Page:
It's another brilliant morning in mid-June, and that feeling is back. Every one of these days seems beautiful and sad all at once.
My briefcase is growing thinner, my wardrobe lighter. Part of me is good and ready to be rid of these high school kids, who by June are about as manageable as a pack of dogs overdue for their walk. And part of me doesn't want to let them go.
They have a thousand ways to be anything but upright and attentive: Kevin lays his 6-foot, 5-inch bulk across four desks like a sated hog. Jessica sits on the window sill sniffing at the air wistfully. Sarah extends her trip to the girls' room by sneaking out into the parking lot to plaster her friend's car with wet paper towels. School is dragging on. I think, Enough.
But I also realize that I'm about to lose a group of people who define me. In a matter of days, these kids whose faces I look at every day, whose writing I puzzle over every week, will be off to Europe, to soccer camp, to bag groceries - anywhere but my classroom.
Some of them I've known for four years: I've seen them bright and sullen, honest and manipulative.
I think of Allison at 14, silent and distracted, who became as a senior the confident, capable editor in chief all the freshmen look up to.
I'll never forget Elizabeth, who gave me the finger when she thought I wasn't looking because she refused to yield ground when it came to ideas she believed in.
There was Justin, the computer whiz who read Joyce and Proust instead of his textbooks, who drove the principal crazy with his edgy newspaper columns.
And I still think of Laura, whose performance as a duplicitous Juliet - seeming to toe the Capulet line but really remaining true to Romeo - gave me a glimpse into her own life.
I saw them bloom.
But I will never again call their names for attendance. We won't pick up the conversation from yesterday, or finish the one we started in September.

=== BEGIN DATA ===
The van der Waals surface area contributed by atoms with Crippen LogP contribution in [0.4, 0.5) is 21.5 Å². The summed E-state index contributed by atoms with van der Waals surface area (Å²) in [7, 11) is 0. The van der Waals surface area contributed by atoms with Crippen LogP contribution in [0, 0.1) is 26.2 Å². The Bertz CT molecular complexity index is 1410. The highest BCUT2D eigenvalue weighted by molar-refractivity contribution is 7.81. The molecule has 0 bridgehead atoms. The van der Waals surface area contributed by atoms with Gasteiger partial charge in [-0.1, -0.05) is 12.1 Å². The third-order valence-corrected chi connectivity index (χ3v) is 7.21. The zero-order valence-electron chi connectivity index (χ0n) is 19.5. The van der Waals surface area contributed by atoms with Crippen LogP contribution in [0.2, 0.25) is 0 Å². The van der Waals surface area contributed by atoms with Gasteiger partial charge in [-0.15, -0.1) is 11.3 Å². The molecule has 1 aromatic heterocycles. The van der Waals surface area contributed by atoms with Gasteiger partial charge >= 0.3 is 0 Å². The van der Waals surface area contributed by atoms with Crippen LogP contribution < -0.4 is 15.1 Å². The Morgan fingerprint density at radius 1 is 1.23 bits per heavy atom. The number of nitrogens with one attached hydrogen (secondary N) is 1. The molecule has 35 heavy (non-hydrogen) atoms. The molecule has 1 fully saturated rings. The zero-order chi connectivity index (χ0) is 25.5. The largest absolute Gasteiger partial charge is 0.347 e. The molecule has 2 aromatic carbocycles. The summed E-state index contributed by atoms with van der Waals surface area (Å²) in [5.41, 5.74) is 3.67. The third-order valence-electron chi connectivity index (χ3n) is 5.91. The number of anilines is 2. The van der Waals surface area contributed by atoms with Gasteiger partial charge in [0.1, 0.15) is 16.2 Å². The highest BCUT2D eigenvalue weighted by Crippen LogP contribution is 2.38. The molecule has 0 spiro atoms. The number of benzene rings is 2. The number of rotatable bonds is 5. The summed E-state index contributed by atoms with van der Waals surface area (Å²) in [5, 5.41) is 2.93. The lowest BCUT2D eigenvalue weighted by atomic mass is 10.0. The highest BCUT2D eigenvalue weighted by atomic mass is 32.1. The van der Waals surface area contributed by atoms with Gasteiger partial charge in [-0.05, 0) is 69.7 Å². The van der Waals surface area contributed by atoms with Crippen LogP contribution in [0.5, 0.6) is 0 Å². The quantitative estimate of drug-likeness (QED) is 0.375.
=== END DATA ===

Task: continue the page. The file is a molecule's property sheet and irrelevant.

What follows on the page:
My students are what make me a teacher. So, when they're gone, what will I be then?
Right now, I'm in a crucible of work and concentration. Next week, I'll be floating around like a helium balloon after a party. There will be that day after the last day of classes, with all the teachers wearing shorts and sitting around at tables, working. Quietly.
It will be a little weird. The bells won't ring. My classes will cease to exist, and the connection my students and I had, the daily reality we shared - whether joyous or painful or difficult - will fade as they grow.
Sometimes I wish for just one more chance to talk to them as they stand at this portal in their lives. I want to look at them calmly before they join the river of immortally young faces that flows through my memory. Keith will always be 16, his first, daring ear stud freshly implanted. Jennifer will always be a senior growling moodily at her computer terminal. Chris will always be a 14-year-old acting out the part of Odysseus, tied to the mast, in ecstasy at the song of the Sirens.
Each year a day comes, around the summer solstice, when I find I have no no quizzes to write, no papers to grade, no students to nag or praise or tease. And yet, there's the expanding light of June, and I get the feeling I should be moving, flying, going somewhere. But I'm staying. They're going. Once again, a set of adolescents will fly off on their journey to adulthood, while I remain and store their faces.
Mr. Hanson-Harding teaches English at Northern Valley Regional High School in Old Tappan, N.J.
(c) Copyright 2001. The Christian Science Monitor